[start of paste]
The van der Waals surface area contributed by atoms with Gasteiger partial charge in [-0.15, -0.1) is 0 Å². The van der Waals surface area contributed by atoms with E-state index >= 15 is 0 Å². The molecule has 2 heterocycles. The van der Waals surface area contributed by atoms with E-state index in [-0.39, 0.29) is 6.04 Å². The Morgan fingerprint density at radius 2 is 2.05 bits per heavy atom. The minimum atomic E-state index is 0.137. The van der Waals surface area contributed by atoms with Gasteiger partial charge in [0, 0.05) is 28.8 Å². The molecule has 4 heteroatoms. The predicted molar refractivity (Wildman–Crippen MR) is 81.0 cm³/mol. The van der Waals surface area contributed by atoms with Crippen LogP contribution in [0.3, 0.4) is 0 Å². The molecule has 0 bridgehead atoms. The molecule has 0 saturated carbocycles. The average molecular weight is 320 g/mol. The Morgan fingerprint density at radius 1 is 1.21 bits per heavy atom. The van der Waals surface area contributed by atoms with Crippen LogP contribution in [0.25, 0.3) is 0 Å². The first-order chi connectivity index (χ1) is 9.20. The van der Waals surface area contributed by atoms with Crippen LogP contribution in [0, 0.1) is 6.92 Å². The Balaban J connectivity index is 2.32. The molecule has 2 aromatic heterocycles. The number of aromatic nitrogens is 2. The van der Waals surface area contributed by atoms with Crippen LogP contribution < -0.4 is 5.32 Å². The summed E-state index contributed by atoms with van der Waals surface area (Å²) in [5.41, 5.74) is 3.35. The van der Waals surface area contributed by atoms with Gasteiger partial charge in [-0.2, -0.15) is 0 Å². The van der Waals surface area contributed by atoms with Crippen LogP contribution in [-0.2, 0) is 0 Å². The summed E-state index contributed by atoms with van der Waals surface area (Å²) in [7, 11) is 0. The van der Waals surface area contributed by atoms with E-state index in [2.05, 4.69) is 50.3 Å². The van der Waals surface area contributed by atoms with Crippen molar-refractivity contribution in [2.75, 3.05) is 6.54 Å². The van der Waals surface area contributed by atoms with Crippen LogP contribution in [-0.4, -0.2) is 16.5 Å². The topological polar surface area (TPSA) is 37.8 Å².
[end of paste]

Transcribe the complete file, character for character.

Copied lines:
The van der Waals surface area contributed by atoms with Gasteiger partial charge in [-0.15, -0.1) is 0 Å². The van der Waals surface area contributed by atoms with E-state index >= 15 is 0 Å². The molecule has 2 heterocycles. The van der Waals surface area contributed by atoms with E-state index in [-0.39, 0.29) is 6.04 Å². The Morgan fingerprint density at radius 2 is 2.05 bits per heavy atom. The minimum atomic E-state index is 0.137. The van der Waals surface area contributed by atoms with Gasteiger partial charge in [0, 0.05) is 28.8 Å². The molecule has 4 heteroatoms. The predicted molar refractivity (Wildman–Crippen MR) is 81.0 cm³/mol. The van der Waals surface area contributed by atoms with Crippen LogP contribution in [0.3, 0.4) is 0 Å². The molecule has 0 bridgehead atoms. The molecule has 0 saturated carbocycles. The average molecular weight is 320 g/mol. The Morgan fingerprint density at radius 1 is 1.21 bits per heavy atom. The van der Waals surface area contributed by atoms with Crippen LogP contribution in [0.25, 0.3) is 0 Å². The first-order chi connectivity index (χ1) is 9.20. The van der Waals surface area contributed by atoms with Crippen LogP contribution in [0, 0.1) is 6.92 Å². The Balaban J connectivity index is 2.32. The molecule has 2 aromatic heterocycles. The number of aromatic nitrogens is 2. The van der Waals surface area contributed by atoms with Crippen LogP contribution < -0.4 is 5.32 Å². The summed E-state index contributed by atoms with van der Waals surface area (Å²) in [5.41, 5.74) is 3.35. The van der Waals surface area contributed by atoms with Gasteiger partial charge in [-0.2, -0.15) is 0 Å². The van der Waals surface area contributed by atoms with Crippen LogP contribution in [-0.2, 0) is 0 Å². The summed E-state index contributed by atoms with van der Waals surface area (Å²) in [7, 11) is 0. The van der Waals surface area contributed by atoms with E-state index in [2.05, 4.69) is 50.3 Å². The van der Waals surface area contributed by atoms with Crippen molar-refractivity contribution in [2.75, 3.05) is 6.54 Å². The van der Waals surface area contributed by atoms with Crippen LogP contribution in [-0.4, -0.2) is 16.5 Å². The topological polar surface area (TPSA) is 37.8 Å².